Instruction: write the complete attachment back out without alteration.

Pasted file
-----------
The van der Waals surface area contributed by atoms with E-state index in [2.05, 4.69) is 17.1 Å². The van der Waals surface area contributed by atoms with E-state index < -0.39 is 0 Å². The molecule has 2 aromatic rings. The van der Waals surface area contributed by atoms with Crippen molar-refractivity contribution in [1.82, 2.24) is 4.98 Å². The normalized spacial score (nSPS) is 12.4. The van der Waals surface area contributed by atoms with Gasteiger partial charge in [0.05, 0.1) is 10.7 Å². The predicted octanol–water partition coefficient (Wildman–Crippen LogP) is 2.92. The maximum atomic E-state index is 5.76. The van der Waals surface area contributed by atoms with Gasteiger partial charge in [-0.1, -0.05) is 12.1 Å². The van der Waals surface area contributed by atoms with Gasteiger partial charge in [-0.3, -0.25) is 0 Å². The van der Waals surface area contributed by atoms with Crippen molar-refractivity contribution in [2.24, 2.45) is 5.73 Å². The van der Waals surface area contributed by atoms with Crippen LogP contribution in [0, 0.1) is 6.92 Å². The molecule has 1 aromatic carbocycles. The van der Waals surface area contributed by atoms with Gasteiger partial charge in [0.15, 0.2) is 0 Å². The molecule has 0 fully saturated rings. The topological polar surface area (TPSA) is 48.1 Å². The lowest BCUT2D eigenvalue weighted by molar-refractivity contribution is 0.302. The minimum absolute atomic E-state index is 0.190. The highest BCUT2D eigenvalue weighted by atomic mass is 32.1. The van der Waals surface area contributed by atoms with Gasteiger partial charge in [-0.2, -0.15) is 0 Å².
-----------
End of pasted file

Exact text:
The van der Waals surface area contributed by atoms with E-state index in [2.05, 4.69) is 17.1 Å². The van der Waals surface area contributed by atoms with E-state index < -0.39 is 0 Å². The molecule has 2 aromatic rings. The van der Waals surface area contributed by atoms with Crippen molar-refractivity contribution in [1.82, 2.24) is 4.98 Å². The normalized spacial score (nSPS) is 12.4. The van der Waals surface area contributed by atoms with Gasteiger partial charge in [0.05, 0.1) is 10.7 Å². The predicted octanol–water partition coefficient (Wildman–Crippen LogP) is 2.92. The maximum atomic E-state index is 5.76. The van der Waals surface area contributed by atoms with Gasteiger partial charge in [-0.1, -0.05) is 12.1 Å². The van der Waals surface area contributed by atoms with Gasteiger partial charge in [-0.3, -0.25) is 0 Å². The van der Waals surface area contributed by atoms with Crippen molar-refractivity contribution in [2.24, 2.45) is 5.73 Å². The van der Waals surface area contributed by atoms with Crippen LogP contribution in [0, 0.1) is 6.92 Å². The molecule has 1 aromatic carbocycles. The van der Waals surface area contributed by atoms with Gasteiger partial charge in [0.15, 0.2) is 0 Å². The molecule has 0 fully saturated rings. The topological polar surface area (TPSA) is 48.1 Å². The lowest BCUT2D eigenvalue weighted by molar-refractivity contribution is 0.302. The minimum absolute atomic E-state index is 0.190. The highest BCUT2D eigenvalue weighted by atomic mass is 32.1. The van der Waals surface area contributed by atoms with Gasteiger partial charge in [-0.2, -0.15) is 0 Å².